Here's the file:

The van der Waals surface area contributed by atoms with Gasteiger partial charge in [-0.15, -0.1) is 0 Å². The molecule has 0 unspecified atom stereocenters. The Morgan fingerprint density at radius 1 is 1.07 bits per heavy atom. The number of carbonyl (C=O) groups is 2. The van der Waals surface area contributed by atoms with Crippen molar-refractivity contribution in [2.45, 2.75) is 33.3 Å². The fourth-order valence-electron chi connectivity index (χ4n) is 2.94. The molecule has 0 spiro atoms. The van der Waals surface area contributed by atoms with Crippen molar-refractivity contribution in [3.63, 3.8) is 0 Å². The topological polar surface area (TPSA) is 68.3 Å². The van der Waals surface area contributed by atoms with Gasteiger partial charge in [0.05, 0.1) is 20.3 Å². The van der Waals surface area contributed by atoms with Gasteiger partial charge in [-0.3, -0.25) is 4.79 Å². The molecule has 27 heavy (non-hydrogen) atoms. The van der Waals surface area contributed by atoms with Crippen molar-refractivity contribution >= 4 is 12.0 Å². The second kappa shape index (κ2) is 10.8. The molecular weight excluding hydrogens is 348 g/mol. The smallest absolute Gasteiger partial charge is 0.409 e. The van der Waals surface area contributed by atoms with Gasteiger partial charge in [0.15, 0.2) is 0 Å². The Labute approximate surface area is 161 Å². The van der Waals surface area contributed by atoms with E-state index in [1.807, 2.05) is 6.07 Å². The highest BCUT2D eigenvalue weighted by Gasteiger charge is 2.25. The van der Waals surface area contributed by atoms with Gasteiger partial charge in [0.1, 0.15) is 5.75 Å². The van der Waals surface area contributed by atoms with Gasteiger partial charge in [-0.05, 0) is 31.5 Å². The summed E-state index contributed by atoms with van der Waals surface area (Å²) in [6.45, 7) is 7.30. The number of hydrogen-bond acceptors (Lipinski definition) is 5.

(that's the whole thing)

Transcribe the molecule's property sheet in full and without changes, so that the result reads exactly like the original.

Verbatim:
The van der Waals surface area contributed by atoms with Gasteiger partial charge in [-0.15, -0.1) is 0 Å². The molecule has 0 unspecified atom stereocenters. The Morgan fingerprint density at radius 1 is 1.07 bits per heavy atom. The number of carbonyl (C=O) groups is 2. The van der Waals surface area contributed by atoms with Crippen molar-refractivity contribution in [2.45, 2.75) is 33.3 Å². The fourth-order valence-electron chi connectivity index (χ4n) is 2.94. The molecule has 0 spiro atoms. The van der Waals surface area contributed by atoms with Crippen molar-refractivity contribution in [3.63, 3.8) is 0 Å². The topological polar surface area (TPSA) is 68.3 Å². The van der Waals surface area contributed by atoms with Gasteiger partial charge in [0.05, 0.1) is 20.3 Å². The van der Waals surface area contributed by atoms with Gasteiger partial charge in [-0.3, -0.25) is 4.79 Å². The molecule has 27 heavy (non-hydrogen) atoms. The van der Waals surface area contributed by atoms with Crippen molar-refractivity contribution >= 4 is 12.0 Å². The second kappa shape index (κ2) is 10.8. The molecular weight excluding hydrogens is 348 g/mol. The smallest absolute Gasteiger partial charge is 0.409 e. The van der Waals surface area contributed by atoms with Gasteiger partial charge in [0.15, 0.2) is 0 Å². The Labute approximate surface area is 161 Å². The van der Waals surface area contributed by atoms with E-state index in [1.807, 2.05) is 6.07 Å². The highest BCUT2D eigenvalue weighted by Gasteiger charge is 2.25. The van der Waals surface area contributed by atoms with Gasteiger partial charge in [0.1, 0.15) is 5.75 Å². The van der Waals surface area contributed by atoms with Gasteiger partial charge in [-0.05, 0) is 31.5 Å². The summed E-state index contributed by atoms with van der Waals surface area (Å²) in [6.45, 7) is 7.30. The number of hydrogen-bond acceptors (Lipinski definition) is 5.